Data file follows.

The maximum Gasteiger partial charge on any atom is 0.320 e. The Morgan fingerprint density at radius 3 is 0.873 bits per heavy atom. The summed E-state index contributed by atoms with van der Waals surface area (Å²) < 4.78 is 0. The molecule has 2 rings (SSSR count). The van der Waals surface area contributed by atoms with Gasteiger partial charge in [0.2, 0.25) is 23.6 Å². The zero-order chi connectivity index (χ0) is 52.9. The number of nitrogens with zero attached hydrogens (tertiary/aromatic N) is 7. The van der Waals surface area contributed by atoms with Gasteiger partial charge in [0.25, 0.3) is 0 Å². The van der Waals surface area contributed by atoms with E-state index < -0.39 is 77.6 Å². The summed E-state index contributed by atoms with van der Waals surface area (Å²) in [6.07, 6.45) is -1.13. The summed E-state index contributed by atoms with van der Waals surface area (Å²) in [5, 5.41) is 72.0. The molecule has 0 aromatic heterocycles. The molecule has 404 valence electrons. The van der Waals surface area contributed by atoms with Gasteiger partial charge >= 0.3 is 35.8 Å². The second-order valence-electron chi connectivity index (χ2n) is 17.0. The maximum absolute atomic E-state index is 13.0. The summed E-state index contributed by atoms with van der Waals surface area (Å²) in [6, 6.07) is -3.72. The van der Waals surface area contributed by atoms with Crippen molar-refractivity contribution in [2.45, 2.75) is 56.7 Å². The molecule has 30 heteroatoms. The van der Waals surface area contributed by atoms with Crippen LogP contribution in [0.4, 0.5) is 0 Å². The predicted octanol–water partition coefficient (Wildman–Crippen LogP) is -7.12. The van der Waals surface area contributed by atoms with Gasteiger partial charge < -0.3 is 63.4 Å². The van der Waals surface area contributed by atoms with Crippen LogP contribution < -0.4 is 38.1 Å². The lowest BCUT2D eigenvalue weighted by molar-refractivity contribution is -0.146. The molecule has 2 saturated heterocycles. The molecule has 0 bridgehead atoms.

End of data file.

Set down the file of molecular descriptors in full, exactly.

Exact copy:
The maximum Gasteiger partial charge on any atom is 0.320 e. The Morgan fingerprint density at radius 3 is 0.873 bits per heavy atom. The summed E-state index contributed by atoms with van der Waals surface area (Å²) < 4.78 is 0. The molecule has 2 rings (SSSR count). The van der Waals surface area contributed by atoms with Gasteiger partial charge in [0.2, 0.25) is 23.6 Å². The zero-order chi connectivity index (χ0) is 52.9. The number of nitrogens with zero attached hydrogens (tertiary/aromatic N) is 7. The van der Waals surface area contributed by atoms with Gasteiger partial charge in [0.25, 0.3) is 0 Å². The van der Waals surface area contributed by atoms with E-state index < -0.39 is 77.6 Å². The summed E-state index contributed by atoms with van der Waals surface area (Å²) in [6.07, 6.45) is -1.13. The summed E-state index contributed by atoms with van der Waals surface area (Å²) in [5, 5.41) is 72.0. The molecule has 0 aromatic heterocycles. The molecule has 404 valence electrons. The van der Waals surface area contributed by atoms with Gasteiger partial charge >= 0.3 is 35.8 Å². The second-order valence-electron chi connectivity index (χ2n) is 17.0. The maximum absolute atomic E-state index is 13.0. The summed E-state index contributed by atoms with van der Waals surface area (Å²) in [6, 6.07) is -3.72. The van der Waals surface area contributed by atoms with Crippen molar-refractivity contribution in [2.45, 2.75) is 56.7 Å². The molecule has 30 heteroatoms. The van der Waals surface area contributed by atoms with Crippen LogP contribution in [0.4, 0.5) is 0 Å². The predicted octanol–water partition coefficient (Wildman–Crippen LogP) is -7.12. The van der Waals surface area contributed by atoms with Gasteiger partial charge < -0.3 is 63.4 Å². The van der Waals surface area contributed by atoms with Crippen LogP contribution < -0.4 is 38.1 Å². The lowest BCUT2D eigenvalue weighted by molar-refractivity contribution is -0.146. The molecule has 2 saturated heterocycles. The molecule has 0 bridgehead atoms.